Since the sixteenth century, the Apostolic Delegate and Inquisitor, sent by the Holy See, had been established in Malta with the duty to safeguard the preservation of the Catholic Faith in the Island. In 1676, Mgr. Rannuccio Pallavicini, residing as his predecessors had done in Vittoriosa, was Inquisitor. It seems that he was not at all pleased with the conduct of the British sailors, who came that year to Malta with Admiral John Narborough. He consequently, expressed his regrets to the British Consul in the Island, Alfonso Desclaus. Mgr. Pallavicini prudently told Desclaus that the British sailors should not cause trouble in the Island, nor should they by their conduct offend the religious sentiments of the people. The British Consul duly referred the Inquisitor’s comments to the Admiral. The latter was only too willing to meet Mgr. Pallavicini’s wishes and without hesitation issued the necessary orders. “I have been informed,” stated Admiral Narborough, “that the officers and sailors of His Majesty’s ships have been the cause of many disreputable actions in Malta. This has caused embarrassment to the Grand Master and his Government, from whom we have received great and uncommon favours. These favours in no way deserve to be answered with disrespect: such an attitude would be derogatory to the good name of the British Nation.”
After this introduction, the Admiral asserted that he wanted to take adequate steps to prevent similar actions in the future. He, consequently, forbade all officers and sailors of His Majesty’s Ships from going ashore without a special licence. After landing, they were not to enter into any Church, especially during religious services, nor could they force the inhabitants of the place to prepare for them meat dishes on days of abstinence. They were further forbidden to take with them ashore tobacco nor could [p.37] they trade on land without the explicit permit of the British Consul in Malta; and – last, but not least – no sailor could pass the night ashore without the permission of his Captain.
One should here add that Admiral Narborough’s orders were not only intended to be obeyed by the officers and sailors who came with him to Malta on the occasion of his expedition into the Mediterranean. In fact, he gave directives to the British Consul in Malta to see that these orders were adhered to by all British Captains who were later to call at Malta’s harbour.
Alfonso Desclaus duly made and signed an official translation of the Admiral’s orders from English into Italian and presented it to Mgr. Pallavicini on January 18, 1676.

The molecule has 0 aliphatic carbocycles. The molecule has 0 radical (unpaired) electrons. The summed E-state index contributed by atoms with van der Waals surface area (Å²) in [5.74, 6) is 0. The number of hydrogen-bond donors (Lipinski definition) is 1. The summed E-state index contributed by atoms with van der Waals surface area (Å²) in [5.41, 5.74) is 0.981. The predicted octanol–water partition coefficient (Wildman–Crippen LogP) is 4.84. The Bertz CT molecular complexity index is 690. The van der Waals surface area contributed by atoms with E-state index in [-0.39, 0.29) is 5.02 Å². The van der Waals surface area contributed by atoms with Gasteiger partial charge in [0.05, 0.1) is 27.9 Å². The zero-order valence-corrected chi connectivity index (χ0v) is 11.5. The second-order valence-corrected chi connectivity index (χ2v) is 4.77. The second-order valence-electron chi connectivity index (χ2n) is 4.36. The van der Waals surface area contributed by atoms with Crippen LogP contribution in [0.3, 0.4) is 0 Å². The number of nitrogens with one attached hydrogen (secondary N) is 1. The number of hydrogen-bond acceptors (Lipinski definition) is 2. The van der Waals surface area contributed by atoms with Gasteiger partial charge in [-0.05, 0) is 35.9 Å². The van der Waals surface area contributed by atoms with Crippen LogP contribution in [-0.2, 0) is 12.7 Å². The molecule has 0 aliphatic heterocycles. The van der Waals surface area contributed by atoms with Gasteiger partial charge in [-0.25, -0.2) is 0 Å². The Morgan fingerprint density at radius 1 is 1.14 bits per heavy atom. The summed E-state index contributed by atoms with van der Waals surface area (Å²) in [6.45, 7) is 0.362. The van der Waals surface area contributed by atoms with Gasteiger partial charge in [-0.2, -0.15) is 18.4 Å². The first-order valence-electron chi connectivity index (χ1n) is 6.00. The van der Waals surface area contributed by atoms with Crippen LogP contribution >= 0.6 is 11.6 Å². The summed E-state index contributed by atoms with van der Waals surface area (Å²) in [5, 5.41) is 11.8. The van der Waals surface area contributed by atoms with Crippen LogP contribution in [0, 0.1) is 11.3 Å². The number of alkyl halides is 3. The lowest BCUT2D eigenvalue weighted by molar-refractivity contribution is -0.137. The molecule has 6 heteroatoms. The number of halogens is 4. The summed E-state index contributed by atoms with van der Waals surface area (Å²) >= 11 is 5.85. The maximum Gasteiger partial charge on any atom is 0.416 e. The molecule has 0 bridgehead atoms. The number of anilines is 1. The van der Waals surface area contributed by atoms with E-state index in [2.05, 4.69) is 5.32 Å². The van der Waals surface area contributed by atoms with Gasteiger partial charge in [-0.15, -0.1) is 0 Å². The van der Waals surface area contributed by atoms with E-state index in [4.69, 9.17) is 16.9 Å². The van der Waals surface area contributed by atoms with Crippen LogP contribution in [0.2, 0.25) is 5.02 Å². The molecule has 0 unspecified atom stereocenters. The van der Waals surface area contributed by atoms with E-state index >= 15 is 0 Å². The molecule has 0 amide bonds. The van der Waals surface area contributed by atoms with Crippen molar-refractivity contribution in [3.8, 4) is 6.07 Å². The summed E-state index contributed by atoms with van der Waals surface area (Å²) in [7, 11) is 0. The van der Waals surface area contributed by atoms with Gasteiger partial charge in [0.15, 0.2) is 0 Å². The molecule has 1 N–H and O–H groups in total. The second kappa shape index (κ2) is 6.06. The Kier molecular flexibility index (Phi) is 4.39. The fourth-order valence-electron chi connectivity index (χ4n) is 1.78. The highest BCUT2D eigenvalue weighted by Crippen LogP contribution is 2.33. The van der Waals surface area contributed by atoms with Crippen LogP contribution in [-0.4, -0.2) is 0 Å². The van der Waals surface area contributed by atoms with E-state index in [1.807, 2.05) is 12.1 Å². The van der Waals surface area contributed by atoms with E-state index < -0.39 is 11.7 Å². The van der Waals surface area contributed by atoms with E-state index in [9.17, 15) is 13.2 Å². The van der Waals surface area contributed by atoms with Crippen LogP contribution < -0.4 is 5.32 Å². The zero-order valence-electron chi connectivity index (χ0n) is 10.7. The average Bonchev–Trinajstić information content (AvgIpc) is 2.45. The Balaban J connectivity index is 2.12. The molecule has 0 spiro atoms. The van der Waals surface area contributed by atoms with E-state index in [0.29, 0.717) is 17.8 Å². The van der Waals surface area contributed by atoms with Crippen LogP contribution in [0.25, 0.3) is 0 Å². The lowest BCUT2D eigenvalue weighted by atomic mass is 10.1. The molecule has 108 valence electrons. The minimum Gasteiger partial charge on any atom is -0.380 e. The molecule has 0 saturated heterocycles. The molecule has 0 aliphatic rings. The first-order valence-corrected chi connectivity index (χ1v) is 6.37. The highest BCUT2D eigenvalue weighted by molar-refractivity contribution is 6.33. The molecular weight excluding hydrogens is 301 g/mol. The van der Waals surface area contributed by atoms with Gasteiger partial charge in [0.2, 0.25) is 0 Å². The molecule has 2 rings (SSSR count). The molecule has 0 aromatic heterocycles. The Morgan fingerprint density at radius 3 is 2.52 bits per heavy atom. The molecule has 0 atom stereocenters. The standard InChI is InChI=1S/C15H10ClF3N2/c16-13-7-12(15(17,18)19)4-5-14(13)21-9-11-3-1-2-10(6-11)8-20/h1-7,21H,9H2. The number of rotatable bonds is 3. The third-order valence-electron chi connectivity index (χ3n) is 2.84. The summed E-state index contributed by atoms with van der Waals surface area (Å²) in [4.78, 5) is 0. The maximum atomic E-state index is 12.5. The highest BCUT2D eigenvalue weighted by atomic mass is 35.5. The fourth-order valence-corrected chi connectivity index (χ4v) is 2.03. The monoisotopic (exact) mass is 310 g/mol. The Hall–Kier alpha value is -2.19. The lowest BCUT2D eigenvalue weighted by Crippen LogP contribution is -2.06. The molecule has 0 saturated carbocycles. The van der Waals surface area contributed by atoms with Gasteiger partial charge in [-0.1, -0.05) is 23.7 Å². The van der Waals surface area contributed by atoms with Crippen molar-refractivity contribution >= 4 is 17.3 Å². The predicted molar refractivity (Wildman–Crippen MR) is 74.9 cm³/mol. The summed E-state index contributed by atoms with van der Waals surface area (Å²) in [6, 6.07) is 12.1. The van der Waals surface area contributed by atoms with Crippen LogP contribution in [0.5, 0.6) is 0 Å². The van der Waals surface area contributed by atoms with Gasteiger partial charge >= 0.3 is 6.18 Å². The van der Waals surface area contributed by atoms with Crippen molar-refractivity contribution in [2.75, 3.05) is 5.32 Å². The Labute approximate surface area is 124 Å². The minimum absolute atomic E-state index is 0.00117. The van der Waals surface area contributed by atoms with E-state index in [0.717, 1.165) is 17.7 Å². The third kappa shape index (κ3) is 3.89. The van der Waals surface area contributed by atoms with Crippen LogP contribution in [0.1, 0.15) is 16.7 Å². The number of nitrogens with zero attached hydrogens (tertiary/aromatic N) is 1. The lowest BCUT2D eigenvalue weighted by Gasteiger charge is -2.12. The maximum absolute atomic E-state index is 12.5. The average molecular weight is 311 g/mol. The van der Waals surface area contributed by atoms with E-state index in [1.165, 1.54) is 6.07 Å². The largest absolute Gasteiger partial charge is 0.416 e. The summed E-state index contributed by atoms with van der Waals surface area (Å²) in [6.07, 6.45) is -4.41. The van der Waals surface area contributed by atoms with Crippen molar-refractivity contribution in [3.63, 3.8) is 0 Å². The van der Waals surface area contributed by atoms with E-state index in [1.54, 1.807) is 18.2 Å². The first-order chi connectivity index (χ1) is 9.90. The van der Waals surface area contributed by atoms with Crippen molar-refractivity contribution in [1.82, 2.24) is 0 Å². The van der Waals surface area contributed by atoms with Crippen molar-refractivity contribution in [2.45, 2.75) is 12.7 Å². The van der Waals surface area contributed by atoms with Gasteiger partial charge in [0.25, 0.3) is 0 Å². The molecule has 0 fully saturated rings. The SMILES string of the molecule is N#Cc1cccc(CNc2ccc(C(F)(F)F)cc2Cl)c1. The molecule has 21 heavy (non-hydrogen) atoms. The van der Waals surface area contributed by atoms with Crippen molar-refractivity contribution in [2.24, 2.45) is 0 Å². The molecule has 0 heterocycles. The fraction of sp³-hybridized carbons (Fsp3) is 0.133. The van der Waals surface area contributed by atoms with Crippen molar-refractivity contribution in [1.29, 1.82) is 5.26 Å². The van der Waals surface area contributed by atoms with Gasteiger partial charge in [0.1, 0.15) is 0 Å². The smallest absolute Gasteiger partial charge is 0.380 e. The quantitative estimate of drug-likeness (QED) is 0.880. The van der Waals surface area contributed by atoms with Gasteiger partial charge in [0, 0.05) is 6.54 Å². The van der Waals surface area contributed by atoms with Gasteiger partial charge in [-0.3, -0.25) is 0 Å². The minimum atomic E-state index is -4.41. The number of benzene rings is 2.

The importance of this document justifies, in my opinion, the publication of its text in toto:
Essendo Io stato informato di molte insolenze, che sono state commesse nella Città di Malta dall’Officiali e marinari delle navi di S.M. à grand’ incommodo del G. Maestro e Governo, dal quale noi habbiamo ricevuti si grandi e straordinarii favori, e però non devono in nessuna maniera esser remunerati con le inciviltà, tanto derogando all’onore della Nazion’Inglese e tutti buoni costumi, per esser tanto ingrati d’intraprendersi colla giurisdizione di qualsivoglia luogo, si come per esso à sturbare la pace e quiete del medesimo: e però per il futuro prevent.ne di simili insolenze per il presente richiedo tutti li Capitani delle Navi di S.M. all’arrivo di Malta, vedendo il presente strettamente ordinare e commandare à tutti gli suoi officiali e marinari di non andar’in terra senza speciale licenza; et havendo licenza, non si opponeranno in nessuna maniera alla potestà e governo del luogo soprad.to, ma basarsi con tutto civile rispetto; ne presumere d’entrarci nelle loro Chiese e specialmente quando sono alle loro devozioni; ne frequentare discorsi o argomenti alcuni in materie di Religione; ne sforzare nessuno dell’abitanti del luogo à cucinare carne nelle loro case, ne mangiare carne nelli giorni proibiti; ne portar in terra alcun tabacco o mercanzia di qualsivoglia sorte per vendere senza la licenza del Console Inglese di Malta; ne nessuno huomo di dormir in terra senza licenza di suo Capitano sotto pena di grandissimo castigo. Dato sotto la mia mano, questo giorno 2 di Gennaio 1676, à bordo la nave di S.M. Harivvich, in Malta, Giovanni Narborough. – Ordine da seguire tutti li Capitani di S.M.B. che arriveranno in Malta.
 Commemorative pamphlet “Historical and Cultural Society, Vittoriosa – 25th Anniversary 1954-1979,” Lux Press, 1979, p.16.
 Capitular Archives, Vittoriosa: Cartolaro Vol. III, p. i, ff. 243-244.
 National Library: Liber Conc. Status, Arch, 262, f. 39.
 National Library: Lib. Con. Status, Arch. 262, f. 44.
 Dal Pozzo, Historia della S. Religione, Venezia, 1715, Vol. II, p. 439.
 P. Cassar, Medical History of Malta, London, 1964, p.172.
 A. Ferris, Descrizione Storica delle Chiese di Malta e Gozzo, Malta, 1866, p. 277.
 Capitular Archives Vittoriosa: Cartolaro Vol. III, p. i, f. 243.